Washington pundits appear startled to discover that Rep. Paul Ryan’s proposed federal budget achieves his goal of balancing the budget in 10 years by assuming the repeal of Obamacare—something that even the most stubborn Republican policymakers agree is not going to happen.
But as many commentators have pointed out, continuing to peddle the fiction that Obamacare will one day be repealed plays well with the Republican base, which abhors everything having to do with the President.
In the last two years, House Republicans 33 times introduced unsuccessful bills to repeal President Obama’s signature piece of legislation, the Affordable Care Act. By one estimate, they wasted at least 88 hours of Congressional activity at a cost of $50 million — and probably greatly contributed to the 112th’s record for epic incompetence, passing just 219 bills, which was more than a hundred less than the previous Congressional record for lack of productivity.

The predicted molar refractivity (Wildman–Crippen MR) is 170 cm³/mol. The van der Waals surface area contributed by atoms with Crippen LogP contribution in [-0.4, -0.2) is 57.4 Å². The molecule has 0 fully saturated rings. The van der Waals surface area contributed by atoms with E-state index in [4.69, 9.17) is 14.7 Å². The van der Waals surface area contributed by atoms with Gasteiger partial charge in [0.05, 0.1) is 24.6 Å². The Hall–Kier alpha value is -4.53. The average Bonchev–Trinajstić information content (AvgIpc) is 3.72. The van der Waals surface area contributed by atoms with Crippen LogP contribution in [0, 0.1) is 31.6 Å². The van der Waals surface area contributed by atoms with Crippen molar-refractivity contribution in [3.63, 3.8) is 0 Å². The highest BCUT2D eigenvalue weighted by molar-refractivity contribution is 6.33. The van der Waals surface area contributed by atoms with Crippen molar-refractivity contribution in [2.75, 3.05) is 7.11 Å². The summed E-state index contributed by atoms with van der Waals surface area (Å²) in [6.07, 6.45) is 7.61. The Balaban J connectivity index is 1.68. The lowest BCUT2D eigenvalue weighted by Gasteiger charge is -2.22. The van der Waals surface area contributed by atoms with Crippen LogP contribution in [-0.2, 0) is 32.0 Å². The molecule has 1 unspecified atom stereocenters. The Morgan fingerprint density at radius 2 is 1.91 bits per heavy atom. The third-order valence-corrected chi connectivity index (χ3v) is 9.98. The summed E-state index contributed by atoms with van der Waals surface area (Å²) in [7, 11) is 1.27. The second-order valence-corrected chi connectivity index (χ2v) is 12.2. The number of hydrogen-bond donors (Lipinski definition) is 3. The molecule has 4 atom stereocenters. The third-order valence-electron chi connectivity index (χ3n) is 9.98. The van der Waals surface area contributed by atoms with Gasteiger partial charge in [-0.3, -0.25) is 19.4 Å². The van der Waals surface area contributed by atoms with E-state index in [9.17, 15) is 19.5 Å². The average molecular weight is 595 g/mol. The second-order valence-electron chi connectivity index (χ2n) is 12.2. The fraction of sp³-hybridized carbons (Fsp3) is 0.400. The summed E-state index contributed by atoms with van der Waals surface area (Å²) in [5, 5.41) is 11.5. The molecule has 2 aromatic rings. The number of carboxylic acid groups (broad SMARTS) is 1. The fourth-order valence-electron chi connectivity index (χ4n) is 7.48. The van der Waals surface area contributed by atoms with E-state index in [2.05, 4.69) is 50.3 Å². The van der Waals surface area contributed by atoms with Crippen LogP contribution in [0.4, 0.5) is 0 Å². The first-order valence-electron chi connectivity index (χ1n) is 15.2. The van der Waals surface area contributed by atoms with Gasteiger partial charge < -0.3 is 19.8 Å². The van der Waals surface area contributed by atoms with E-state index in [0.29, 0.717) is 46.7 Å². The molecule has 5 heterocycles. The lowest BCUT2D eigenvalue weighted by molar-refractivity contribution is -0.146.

On Fox News on Sunday, host Chris Wallace challenged Ryan, last year’s vice presidential nominee, on the logic behind his budget.
WALLACE: I’m going to pick up on this because I must say I didn’t understand it. Are you saying that as part of your budget, you would repeal, you assume the repeal of ObamaCare?
WALLACE: Well, that’s not going to happen.
In the National Journal, writer Jill Lawrence pointed out everything that would need to happen for Obamacare to be repealed: “[f]or repeal to be feasible in 2017, a Republican would have to win the White House in 2016; Republicans would need to hold their House majority, and Republicans would need a filibuster-proof 60 seats in the Senate (15 more than they have now).”
And as many have pointed out, even if all of that happens, Republicans would still likely face an uphill climb because they most significant portions of the Affordable Care Act will have gone into effect in 2014. Generally, Americans don’t like giving up benefits once they start receiving them.
Even faced with common sense, Ryan wouldn’t budge. After Wallace noted that Obamacare is not likely to be repealed, Ryan said, “Well, we believe it should. That’s the point.”